- Eye Care
- Virtual Eye Appointments
- Eye Appointments
- Dilated Eye Examination
- Optical Shops
- Common Visual Conditions
- More Complex Eye Conditions
Comprehensive eye care, from routine vision needs and on-site optical shops to the most advanced eye specialists
Open angle glaucoma is a disease that causes damage to the optic nerve, the cable of nerve fibers inside the eye that carry visual information to the brain. This is the most common form of glaucoma and a leading cause of blindness in the U.S.. Open, as opposed to narrow or angle closure, refers to the space between the iris (the colored part of the eye) and the cornea (the transparent surface of the eye) where the drainage channel is clearly visible on examination.
The diagnosis of open angle glaucoma is made when there is optic nerve damage with corresponding visual field defect. Most common form of open angle glaucoma is primary open angle glaucoma where the cause is unknown. Secondary open angle glaucomas are glaucomas where pigment, inflammatory cells, blood, or other substances, reduces the outflow of the fluid causing elevated eye pressures. Examples of secondary glaucoma include pigmentary glaucoma and pseudoexfoliation glaucoma. Glaucomatous damage can occur at either high (> 21 mmHg) or normal eye pressure (< 21 mmHg). Glaucoma tends to cause peripheral visual field defect which progresses to affect more central vision as the disease advances. However, damage occurring at normal eye pressure may be associated with insufficient blood flow to the optic nerve and may cause more central rather than peripheral visual field defect.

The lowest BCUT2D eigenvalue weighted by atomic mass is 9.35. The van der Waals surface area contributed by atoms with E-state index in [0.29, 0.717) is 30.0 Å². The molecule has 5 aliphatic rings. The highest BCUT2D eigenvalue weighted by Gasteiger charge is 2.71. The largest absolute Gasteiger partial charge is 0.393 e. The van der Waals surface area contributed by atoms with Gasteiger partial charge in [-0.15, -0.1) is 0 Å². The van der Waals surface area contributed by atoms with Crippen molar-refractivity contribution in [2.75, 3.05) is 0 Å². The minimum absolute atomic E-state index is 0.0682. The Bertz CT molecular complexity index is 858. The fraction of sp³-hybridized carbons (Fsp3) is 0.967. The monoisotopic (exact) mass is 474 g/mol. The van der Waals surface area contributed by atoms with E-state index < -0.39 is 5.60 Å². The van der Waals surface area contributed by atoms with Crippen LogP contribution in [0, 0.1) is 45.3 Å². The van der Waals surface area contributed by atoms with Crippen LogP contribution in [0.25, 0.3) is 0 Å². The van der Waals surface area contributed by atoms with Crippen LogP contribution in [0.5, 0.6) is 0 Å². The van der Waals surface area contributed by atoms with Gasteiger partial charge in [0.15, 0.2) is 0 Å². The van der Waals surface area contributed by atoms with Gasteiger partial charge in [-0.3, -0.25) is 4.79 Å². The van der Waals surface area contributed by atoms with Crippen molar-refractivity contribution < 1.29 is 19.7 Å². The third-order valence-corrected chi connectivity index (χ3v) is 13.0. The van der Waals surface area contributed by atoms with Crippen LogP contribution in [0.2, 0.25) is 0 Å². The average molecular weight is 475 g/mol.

What are the symptoms of open angle glaucoma?
In most cases, a person with open angle glaucoma does not experience any discomfort and is unaware of any change in vision. Late in the disease, however, extensive loss of peripheral and central vision loss will cause “tunnel vision” and blind spots.
How can I care for my open angle glaucoma?
The treatment for glaucoma is to lower the eye pressure. Initially, open angle glaucoma is typically treated with eye drops which work by either reducing fluid production or increasing fluid outflow. These eye drops are often taken for a lifetime. In cases where eye drops are not tolerated or ineffective, laser treatment (either selective laser trabeculoplasty or argon laser trabeculoplasty) or incisional surgery (trabeculectomy or glaucoma drainage device) is recommended to reduce the pressure in the eye. The treatment goal is to lower the eye pressure sufficiently to prevent or minimize further optic nerve damage.
Damage caused by glaucoma is irreversible. The best way to care of open angle glaucoma is to use the eye drops as prescribed and to keep scheduled follow up appointments.